I sat down to do some work and after a while noticed that Geeketiquette was playing Parasite Eve. It was a game I beat after its release in 1998 and did not think much about afterwards, other than having a few fond memories about gross animal transformations. Looking back over it as she played though, it was obvious this title from Square deserved another more critical look. It was the company’s first M-rated title after all and made an attempt to meld two of my favorite genres, bringing survival horror into a set of action RPG mechanics. I had my own copy booted up before her next cutscene finished, ready to see if what looked like a perfect setup for me on paper would hold up, or if there was a reason I hadn’t thought about it in so long.
So there was a book by writer Hideaki Sena published in 1991 that was made into a movie, and as both were pretty popular and moderately successful, a game was released as a sequel story with the same name. Parasite Eve released as a game on the PlayStation, accompanied by two manga series that were released to retell the events of the book. This tale follows NYPD Officer Aya Brea—have fun with all the different ways that name can be pronounced—on a six day adventure that starts Christmas Eve 1997 when she decides to take a random date to the opera for reasons even the young woman is not aware of. This event acts as the coming out party for our main villainous and a hell of an intro for the game.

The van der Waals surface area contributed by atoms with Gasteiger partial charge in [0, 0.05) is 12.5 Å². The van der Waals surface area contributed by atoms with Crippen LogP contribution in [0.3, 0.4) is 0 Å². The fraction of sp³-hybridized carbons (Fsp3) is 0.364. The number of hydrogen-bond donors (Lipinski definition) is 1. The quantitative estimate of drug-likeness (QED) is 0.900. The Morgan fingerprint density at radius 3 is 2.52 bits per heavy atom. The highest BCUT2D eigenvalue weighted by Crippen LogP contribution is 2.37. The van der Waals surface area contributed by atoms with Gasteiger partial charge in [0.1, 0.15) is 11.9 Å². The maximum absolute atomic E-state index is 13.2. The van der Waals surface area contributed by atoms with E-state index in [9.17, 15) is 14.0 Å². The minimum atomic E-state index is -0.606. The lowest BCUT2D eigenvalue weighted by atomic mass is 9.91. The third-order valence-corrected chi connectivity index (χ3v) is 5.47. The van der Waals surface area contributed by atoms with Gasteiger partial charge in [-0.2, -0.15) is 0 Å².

One of the things that new players will notice right away is that the game is dated visually and a bit blocky, but the full video cutscenes are still frankly quite amazing. No really, I found them impressive when I played it and still do, not just for the time. I remember seeing the commercial for this game when it was new and being gripped by the weirdness and action taking place in this city. My only complaint is that they are not skippable after being killed by a boss, an ugly demon baby perhaps, that has multiple phases, causing me to sit through multiple times. The backgrounds are great as well, pre-rendered and dark, bringing Manhattan to a dirty and eerie life as it gets thrashed. They are very similar to the way Resident Evil looks, a game that this title is compared to often. In this the character interacts with her environments in interesting ways, but sometimes the perspectives look odd. This fixed camera method can also obscure some doorways and make finding the way around or hidden items a bit tougher to locate. The overworld map for selecting locations that Aya will explore is memorable and was so cool at the time.